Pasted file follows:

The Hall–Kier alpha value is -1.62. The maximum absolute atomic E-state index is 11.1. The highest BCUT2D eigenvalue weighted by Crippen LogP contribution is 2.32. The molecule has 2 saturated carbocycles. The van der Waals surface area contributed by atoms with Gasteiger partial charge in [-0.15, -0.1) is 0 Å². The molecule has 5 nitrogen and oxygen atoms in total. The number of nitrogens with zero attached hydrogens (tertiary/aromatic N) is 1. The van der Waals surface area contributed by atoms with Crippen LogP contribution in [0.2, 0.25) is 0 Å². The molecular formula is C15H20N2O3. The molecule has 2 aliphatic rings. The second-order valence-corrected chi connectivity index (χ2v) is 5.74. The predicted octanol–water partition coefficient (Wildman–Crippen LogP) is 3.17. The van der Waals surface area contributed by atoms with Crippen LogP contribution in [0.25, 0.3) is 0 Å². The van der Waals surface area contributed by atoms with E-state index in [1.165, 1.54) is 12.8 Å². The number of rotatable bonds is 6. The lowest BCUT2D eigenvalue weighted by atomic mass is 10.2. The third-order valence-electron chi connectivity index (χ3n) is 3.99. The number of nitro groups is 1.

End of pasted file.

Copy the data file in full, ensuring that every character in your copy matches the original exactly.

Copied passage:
The Hall–Kier alpha value is -1.62. The maximum absolute atomic E-state index is 11.1. The highest BCUT2D eigenvalue weighted by Crippen LogP contribution is 2.32. The molecule has 2 saturated carbocycles. The van der Waals surface area contributed by atoms with Gasteiger partial charge in [-0.15, -0.1) is 0 Å². The molecule has 5 nitrogen and oxygen atoms in total. The number of nitrogens with zero attached hydrogens (tertiary/aromatic N) is 1. The van der Waals surface area contributed by atoms with Crippen LogP contribution in [0.2, 0.25) is 0 Å². The molecular formula is C15H20N2O3. The molecule has 2 aliphatic rings. The second-order valence-corrected chi connectivity index (χ2v) is 5.74. The predicted octanol–water partition coefficient (Wildman–Crippen LogP) is 3.17. The van der Waals surface area contributed by atoms with Crippen LogP contribution in [0.25, 0.3) is 0 Å². The van der Waals surface area contributed by atoms with E-state index in [1.165, 1.54) is 12.8 Å². The number of rotatable bonds is 6. The lowest BCUT2D eigenvalue weighted by atomic mass is 10.2. The third-order valence-electron chi connectivity index (χ3n) is 3.99. The number of nitro groups is 1.